Waiting for Thrifty: Rental car woes expected to continue, with long lines for cars and high daily rates

PHOENIX, Arizona – I doubt this was the welcome that the Arizona Office of Tourism wanted me to have.

Fresh from a four and a half hour flight in United economy last month, I headed to the car rental center at Phoenix Sky Harbor International Airport, where I was greeted by a line that snaked all the way through the massive facility.

The line, perhaps 100 people deep, was for one rental agency, Thrifty. Which, of course, was the company I had chosen to rent a car from for the next week.

Tired and impatient, I stood in line. And I stood. And I stood. And I stood. Finally, after more than two hours, I was behind the wheel of my Ford Escape, heading south to Tucson.

It wasn’t an isolated incident – and it’s not happening just in Phoenix. Jonathan Weinberg, CEO of rental-car discount site AutoSlash, said travelers should expect another spring and summer of car rental woes.

He said what happened to me was likely a combination of excessive demand and staffing problems. The problem is not unique to Thrifty.

“Today, it might be Thrifty, tomorrow it might be Dollar or Hertz,” he said.

The problem emerged last year, as interest in travel ramped up after a year of pandemic-induced low demand. Car rental companies, which sold off much of their inventory during the pandemic, were unable to buy replacements quickly enough due to supply-chain shortages.

High demand and low inventory caused prices to spike – or, in some cases, leave travelers without access to rental cars at all.

“The rental car companies have done everything that they can to acquire everything they can and it’s still not enough,” Weinberg said. “There’s more demand than vehicles available.”

Adding to the issue: Because most renters don’t pay for a rental before they pick up their car, the no-show rate for rental cars can be high and hard to predict. “It’s an art as much of a science,” said Weinberg. “When they predict wrong, and they have staffing issues, that’s when things go off the rails.”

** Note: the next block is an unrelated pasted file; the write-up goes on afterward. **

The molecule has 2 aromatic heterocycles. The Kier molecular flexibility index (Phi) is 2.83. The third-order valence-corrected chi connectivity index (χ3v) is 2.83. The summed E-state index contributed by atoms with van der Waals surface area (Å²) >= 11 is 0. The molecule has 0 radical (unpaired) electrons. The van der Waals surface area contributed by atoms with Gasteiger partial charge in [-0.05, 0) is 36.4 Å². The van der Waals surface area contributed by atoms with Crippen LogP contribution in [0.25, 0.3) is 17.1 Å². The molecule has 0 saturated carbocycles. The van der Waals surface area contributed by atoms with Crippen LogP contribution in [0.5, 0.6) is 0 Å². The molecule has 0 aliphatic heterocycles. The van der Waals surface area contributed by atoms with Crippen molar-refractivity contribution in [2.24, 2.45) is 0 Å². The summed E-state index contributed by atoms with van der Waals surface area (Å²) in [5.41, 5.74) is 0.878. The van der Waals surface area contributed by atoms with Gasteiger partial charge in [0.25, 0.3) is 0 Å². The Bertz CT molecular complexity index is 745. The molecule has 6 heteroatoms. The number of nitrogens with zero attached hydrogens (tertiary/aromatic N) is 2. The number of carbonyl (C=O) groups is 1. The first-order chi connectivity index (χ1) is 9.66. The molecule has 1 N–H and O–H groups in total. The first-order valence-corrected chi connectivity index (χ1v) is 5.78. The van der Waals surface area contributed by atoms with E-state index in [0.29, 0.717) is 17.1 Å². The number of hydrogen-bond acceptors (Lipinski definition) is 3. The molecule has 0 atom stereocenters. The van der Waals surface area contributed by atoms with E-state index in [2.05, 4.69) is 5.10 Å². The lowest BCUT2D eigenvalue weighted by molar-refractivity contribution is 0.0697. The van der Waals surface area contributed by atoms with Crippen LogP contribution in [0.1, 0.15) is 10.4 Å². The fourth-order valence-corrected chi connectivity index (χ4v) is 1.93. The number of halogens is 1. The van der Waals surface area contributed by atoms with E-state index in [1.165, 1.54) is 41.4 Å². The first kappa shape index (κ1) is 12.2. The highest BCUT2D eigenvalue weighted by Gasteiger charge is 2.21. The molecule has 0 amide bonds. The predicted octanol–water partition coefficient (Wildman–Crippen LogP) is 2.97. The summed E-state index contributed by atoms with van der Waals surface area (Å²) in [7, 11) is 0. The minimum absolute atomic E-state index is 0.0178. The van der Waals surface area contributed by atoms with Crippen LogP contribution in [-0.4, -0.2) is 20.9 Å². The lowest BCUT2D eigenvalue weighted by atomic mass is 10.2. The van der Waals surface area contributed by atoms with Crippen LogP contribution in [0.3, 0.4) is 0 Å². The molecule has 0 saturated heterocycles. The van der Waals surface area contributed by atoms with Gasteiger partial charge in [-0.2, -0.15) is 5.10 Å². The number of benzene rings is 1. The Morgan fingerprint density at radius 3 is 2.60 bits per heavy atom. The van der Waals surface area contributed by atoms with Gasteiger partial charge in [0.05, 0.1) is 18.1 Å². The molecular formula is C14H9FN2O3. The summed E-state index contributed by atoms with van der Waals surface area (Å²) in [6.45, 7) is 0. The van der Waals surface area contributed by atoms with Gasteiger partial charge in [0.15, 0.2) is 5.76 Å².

A spokesperson for Thrifty apologized for my inconvenience and offered this explanation: “Due to a surge in travel demand, particularly around peak events such as spring break, there can be longer than anticipated waits at some locations. Our customers’ satisfaction is our top priority and we are working diligently to support our customers and get them on the road as quickly as possible.”

At least I had not prepaid for my rental, which several folks near me had done. Hypothetically, at least, I could take my business elsewhere.

As I waited in line, I shopped for an alternative. Several rental agencies at the airport were sold out of cars, while others had same-day vehicles for considerably more money than the $420 per week that I had agreed to pay Thrifty. So I waited.

Weinberg anticipates a summer rental car crunch that may not be much better than last year’s, with high daily rates, particularly in more remote locations. Rental cars in places like Hawaii, Alaska and the areas around Glacier National Park are already commanding rates as high as $200 a day, he said.

He offered these suggestions for travelers who plan to rent a car this spring and summer:

* Sign up for loyalty reward programs that typically let you skip the line at the counter. Weinberg recommends Hertz Gold, National’s Emerald Club and Avis Preferred. “It costs nothing to sign up,” he said.

* Enterprise, National and Alamo seem to have better success predicting inventory and run out of vehicles less frequently, said Weinberg. (Reminder: Enterprise, National and Alamo are all part of the same company; so are Hertz, Dollar and Thrifty; and Avis, Budget and Payless.)

* Reserve early – a month or more in advance, if possible – and then monitor rates. At least you won’t be shut out, Weinberg said.

I was fortunate in this respect – after waiting two hours, there was a car for me. That’s not always the case, said Weinberg. Indeed, I was even upgraded for free, from my reserved economy car to a small SUV.

Weinberg said that travelers who show up for a reservation but are told no cars are available should be able to rent from a competitor and charge the original company the difference. “A rental car reservation is considered a binding contract,” he said.

Getting rental companies to pay the difference, of course, can be a challenge. But if pushed, he said, they often do pay up.

In any case, by the time I arrived in Tucson, I was letting go of my aggravation. A colleague traveled to Phoenix about two weeks after I did and had no trouble picking up his car. Indeed, he said there were no lines in the rental car center at all.

So maybe I was the victim of bad luck. The next time, though, I won’t rely on luck. I’ve already signed up for those reward programs.

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